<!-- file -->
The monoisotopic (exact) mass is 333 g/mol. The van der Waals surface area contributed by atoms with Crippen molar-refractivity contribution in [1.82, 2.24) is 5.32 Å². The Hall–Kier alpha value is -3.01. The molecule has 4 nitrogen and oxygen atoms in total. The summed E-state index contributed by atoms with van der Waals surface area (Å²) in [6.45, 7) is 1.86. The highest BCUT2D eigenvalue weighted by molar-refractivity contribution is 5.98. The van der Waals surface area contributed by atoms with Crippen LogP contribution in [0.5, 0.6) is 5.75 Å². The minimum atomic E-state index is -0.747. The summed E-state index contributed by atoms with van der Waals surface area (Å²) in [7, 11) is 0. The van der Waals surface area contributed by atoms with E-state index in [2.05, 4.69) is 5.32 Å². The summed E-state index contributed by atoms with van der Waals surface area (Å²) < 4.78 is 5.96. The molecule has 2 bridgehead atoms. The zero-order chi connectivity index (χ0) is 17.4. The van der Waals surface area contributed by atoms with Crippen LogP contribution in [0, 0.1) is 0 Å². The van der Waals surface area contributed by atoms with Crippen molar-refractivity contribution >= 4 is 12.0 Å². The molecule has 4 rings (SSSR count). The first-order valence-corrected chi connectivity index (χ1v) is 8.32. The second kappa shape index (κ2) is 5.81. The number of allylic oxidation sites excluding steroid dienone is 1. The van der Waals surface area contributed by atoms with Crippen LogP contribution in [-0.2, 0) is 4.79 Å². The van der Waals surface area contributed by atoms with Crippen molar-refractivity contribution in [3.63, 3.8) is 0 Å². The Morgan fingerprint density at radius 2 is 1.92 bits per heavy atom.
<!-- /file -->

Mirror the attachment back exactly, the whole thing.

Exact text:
The monoisotopic (exact) mass is 333 g/mol. The van der Waals surface area contributed by atoms with Crippen molar-refractivity contribution in [1.82, 2.24) is 5.32 Å². The Hall–Kier alpha value is -3.01. The molecule has 4 nitrogen and oxygen atoms in total. The summed E-state index contributed by atoms with van der Waals surface area (Å²) in [6.45, 7) is 1.86. The highest BCUT2D eigenvalue weighted by molar-refractivity contribution is 5.98. The van der Waals surface area contributed by atoms with Crippen LogP contribution in [0.5, 0.6) is 5.75 Å². The minimum atomic E-state index is -0.747. The summed E-state index contributed by atoms with van der Waals surface area (Å²) in [7, 11) is 0. The van der Waals surface area contributed by atoms with E-state index in [2.05, 4.69) is 5.32 Å². The summed E-state index contributed by atoms with van der Waals surface area (Å²) < 4.78 is 5.96. The molecule has 2 bridgehead atoms. The zero-order chi connectivity index (χ0) is 17.4. The van der Waals surface area contributed by atoms with Crippen LogP contribution in [0, 0.1) is 0 Å². The van der Waals surface area contributed by atoms with Crippen molar-refractivity contribution >= 4 is 12.0 Å². The molecule has 4 rings (SSSR count). The first-order valence-corrected chi connectivity index (χ1v) is 8.32. The second kappa shape index (κ2) is 5.81. The number of allylic oxidation sites excluding steroid dienone is 1. The van der Waals surface area contributed by atoms with Crippen LogP contribution in [-0.2, 0) is 4.79 Å². The van der Waals surface area contributed by atoms with Crippen molar-refractivity contribution in [3.63, 3.8) is 0 Å². The Morgan fingerprint density at radius 2 is 1.92 bits per heavy atom.